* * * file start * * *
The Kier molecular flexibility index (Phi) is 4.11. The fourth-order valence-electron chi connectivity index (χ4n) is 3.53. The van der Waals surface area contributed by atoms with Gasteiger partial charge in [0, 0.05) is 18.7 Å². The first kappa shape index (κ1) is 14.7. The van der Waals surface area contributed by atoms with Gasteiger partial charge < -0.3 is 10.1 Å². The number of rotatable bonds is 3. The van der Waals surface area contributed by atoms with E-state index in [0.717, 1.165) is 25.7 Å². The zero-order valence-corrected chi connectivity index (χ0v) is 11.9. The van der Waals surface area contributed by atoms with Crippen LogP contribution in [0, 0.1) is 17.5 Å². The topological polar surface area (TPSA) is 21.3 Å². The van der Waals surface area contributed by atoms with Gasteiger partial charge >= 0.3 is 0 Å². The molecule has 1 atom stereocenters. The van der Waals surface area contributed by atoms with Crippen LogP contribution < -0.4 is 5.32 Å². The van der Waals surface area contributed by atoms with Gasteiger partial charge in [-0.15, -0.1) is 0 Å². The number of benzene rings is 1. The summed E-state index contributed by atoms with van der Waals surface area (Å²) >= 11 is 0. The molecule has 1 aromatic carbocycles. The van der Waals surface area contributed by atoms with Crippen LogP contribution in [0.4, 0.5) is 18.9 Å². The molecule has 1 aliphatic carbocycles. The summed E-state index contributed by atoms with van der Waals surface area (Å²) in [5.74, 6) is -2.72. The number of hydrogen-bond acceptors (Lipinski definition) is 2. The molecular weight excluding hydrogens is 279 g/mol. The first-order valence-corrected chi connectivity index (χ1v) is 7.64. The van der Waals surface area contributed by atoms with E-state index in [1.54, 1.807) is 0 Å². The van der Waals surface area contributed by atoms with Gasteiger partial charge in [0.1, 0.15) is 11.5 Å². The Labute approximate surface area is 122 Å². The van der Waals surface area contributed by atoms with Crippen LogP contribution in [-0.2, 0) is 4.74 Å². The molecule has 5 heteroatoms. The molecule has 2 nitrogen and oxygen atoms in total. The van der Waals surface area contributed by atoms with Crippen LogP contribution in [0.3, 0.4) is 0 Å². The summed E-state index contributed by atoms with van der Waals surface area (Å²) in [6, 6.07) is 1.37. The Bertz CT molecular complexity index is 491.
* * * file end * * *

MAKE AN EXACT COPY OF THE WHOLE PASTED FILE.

The Kier molecular flexibility index (Phi) is 4.11. The fourth-order valence-electron chi connectivity index (χ4n) is 3.53. The van der Waals surface area contributed by atoms with Gasteiger partial charge in [0, 0.05) is 18.7 Å². The first kappa shape index (κ1) is 14.7. The van der Waals surface area contributed by atoms with Gasteiger partial charge < -0.3 is 10.1 Å². The number of rotatable bonds is 3. The van der Waals surface area contributed by atoms with E-state index in [0.717, 1.165) is 25.7 Å². The zero-order valence-corrected chi connectivity index (χ0v) is 11.9. The van der Waals surface area contributed by atoms with Crippen LogP contribution in [0, 0.1) is 17.5 Å². The topological polar surface area (TPSA) is 21.3 Å². The van der Waals surface area contributed by atoms with Gasteiger partial charge >= 0.3 is 0 Å². The molecule has 1 atom stereocenters. The van der Waals surface area contributed by atoms with Crippen LogP contribution < -0.4 is 5.32 Å². The van der Waals surface area contributed by atoms with Gasteiger partial charge in [-0.15, -0.1) is 0 Å². The number of benzene rings is 1. The summed E-state index contributed by atoms with van der Waals surface area (Å²) >= 11 is 0. The molecule has 1 aromatic carbocycles. The van der Waals surface area contributed by atoms with Crippen LogP contribution in [0.4, 0.5) is 18.9 Å². The molecule has 1 aliphatic carbocycles. The summed E-state index contributed by atoms with van der Waals surface area (Å²) in [5.74, 6) is -2.72. The number of hydrogen-bond acceptors (Lipinski definition) is 2. The molecular weight excluding hydrogens is 279 g/mol. The first-order valence-corrected chi connectivity index (χ1v) is 7.64. The van der Waals surface area contributed by atoms with E-state index in [1.54, 1.807) is 0 Å². The van der Waals surface area contributed by atoms with Gasteiger partial charge in [0.1, 0.15) is 11.5 Å². The Labute approximate surface area is 122 Å². The van der Waals surface area contributed by atoms with Crippen LogP contribution in [-0.2, 0) is 4.74 Å². The molecule has 5 heteroatoms. The molecule has 2 nitrogen and oxygen atoms in total. The van der Waals surface area contributed by atoms with Crippen LogP contribution in [0.3, 0.4) is 0 Å². The summed E-state index contributed by atoms with van der Waals surface area (Å²) in [6, 6.07) is 1.37. The Bertz CT molecular complexity index is 491.